Faculty & Staff Resources
Sample Accessibility Statement For Syllabus
James Madison University is committed to access, inclusion, and diversity. If you have a documented disability (or think you may have a disability) and, as a result need reasonable accommodations to participate in this class, complete course requirements, or benefit from the University's programs or services, contact the Office of Disability Services (ODS) as soon as possible. To receive accommodations, you must be appropriately registered with ODS. The ODS works confidentially in partnership with students, faculty, and other University departments to ensure equal access through Universal Design and reasonable accommodations. The office is located in the Student Success Center, Suite 1202. You may contact them by phone at 540-568-6705 or through email at firstname.lastname@example.org.
JMU Disability Resource Website
Assistance for faculty, staff, supervisors, and visitors with their disability related questions or concerns.
Harrisonburg Paratransit is a wheelchair accessible public transportation service operated by the Harrisonburg Department of Public Transportation (HDPT). The service is for persons who cannot use their own vehicle or a transit bus due to a temporary or permanent disability that impairs mobility. To register for HDPT, you must register for services through ODS and submit the Paratransit Registration form. For more information, visit the HDPT page.
DisABILITY Resources Toolbox (DART)
APA's Disability Issues Office has developed this DisABILITY Resources Toolbox (DART) as a central location replete with information and tools psychology training directors and faculty can use to better support students with disabilities. Partly as a result of federal legislation, such as Section 504 of the Rehabilitation Act and the Americans with Disabilities Act (ADA), students with disabilities are pursuing higher education in increasing numbers. The number of students with disabilities enrolled in graduate psychology programs, in particular, continues to grow. Both psychology faculty and students have expressed the need for information about legal issues, accommodation strategies, and resources for working with students who have disabilities.
Do-It Project from the University of Washington
Resources for accommodations and universal design in teaching; DO-IT serves to increase the success of individuals with disabilities in challenging academic programs and careers. It promotes the use of computer and networking technologies to increase independence, productivity, and participation in education and employment.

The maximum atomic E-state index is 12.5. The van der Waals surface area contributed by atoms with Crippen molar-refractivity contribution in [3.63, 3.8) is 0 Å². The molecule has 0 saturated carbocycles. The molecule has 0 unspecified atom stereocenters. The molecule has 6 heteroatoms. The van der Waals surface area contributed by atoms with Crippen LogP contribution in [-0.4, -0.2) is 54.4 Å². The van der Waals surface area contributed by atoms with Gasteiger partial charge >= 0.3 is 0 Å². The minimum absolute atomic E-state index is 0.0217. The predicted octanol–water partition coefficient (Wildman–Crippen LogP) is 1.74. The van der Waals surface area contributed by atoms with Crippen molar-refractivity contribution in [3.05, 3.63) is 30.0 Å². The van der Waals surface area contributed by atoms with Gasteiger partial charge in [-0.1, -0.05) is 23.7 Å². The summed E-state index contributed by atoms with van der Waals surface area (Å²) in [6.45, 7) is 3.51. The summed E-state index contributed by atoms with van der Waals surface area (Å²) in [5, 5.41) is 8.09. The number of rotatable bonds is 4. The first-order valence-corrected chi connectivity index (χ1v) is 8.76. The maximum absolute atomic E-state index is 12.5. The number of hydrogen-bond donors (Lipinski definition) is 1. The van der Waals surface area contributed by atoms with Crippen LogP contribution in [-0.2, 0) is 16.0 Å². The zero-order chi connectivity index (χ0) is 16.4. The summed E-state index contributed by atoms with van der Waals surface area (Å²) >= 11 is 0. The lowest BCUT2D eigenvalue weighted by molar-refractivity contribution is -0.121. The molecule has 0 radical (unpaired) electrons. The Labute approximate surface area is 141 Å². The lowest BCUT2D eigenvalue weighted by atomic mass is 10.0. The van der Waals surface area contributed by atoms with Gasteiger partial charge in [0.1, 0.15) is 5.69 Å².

Office of Civil Rights Auxiliary Aids and Services for Postsecondary Students with Disabilities
Higher Education's obligations under Section 504 and Title II of the ADA answers questions about tape recording lectures and other concerns faculty may have about legally required accommodations.
(PN2)'s goal is to improve postsecondary outcomes for individuals who are deaf or hard of hearing, including those with co-occurring disabilities. Their mission is to increase the educational, career lifetime choices available to individuals who are deaf or hard of hearing.
Student Mental Health and the Law: A Resource for Institutions of Higher Education
This material was developed by mental health experts through The Jed Foundation. Intending to develop awareness on issues or concerns relating to students in institutions of higher education, this document serves only for educational and informational purposes.
The National Rehabilitation Information Center
This online gateway provides an abundance of disability and rehabilitation oriented information organized in a variety of formats designed to make it easy for users to find and use.
Equity and Excellence in Higher Education: Universal Course Design
Designed by faculty for faculty, providing tools to increase access for all students, including those with disabilities.
Online College Learning for Students with Disabilities A complete guide to distance learning for students with disabilities. Learn how to work with disability services, employ assistive technology, evaluate online programs, and succeed in the virtual classroom. See more under Resources for Parents.
Ten Simple Steps Toward Universal Design of Online Courses
Implementing the principles of universal design in online learning means anticipating the diversity of students that may enroll in your course and planning accordingly. These ten key elements will greatly enhance the accessibility and usability of your course for students with and without disabilities.
WebAIM: Web Accessibility In Mind
Expanding the web's potential for people with disabilities, this site provides comprehensive information and guidance on developing accessible web materials.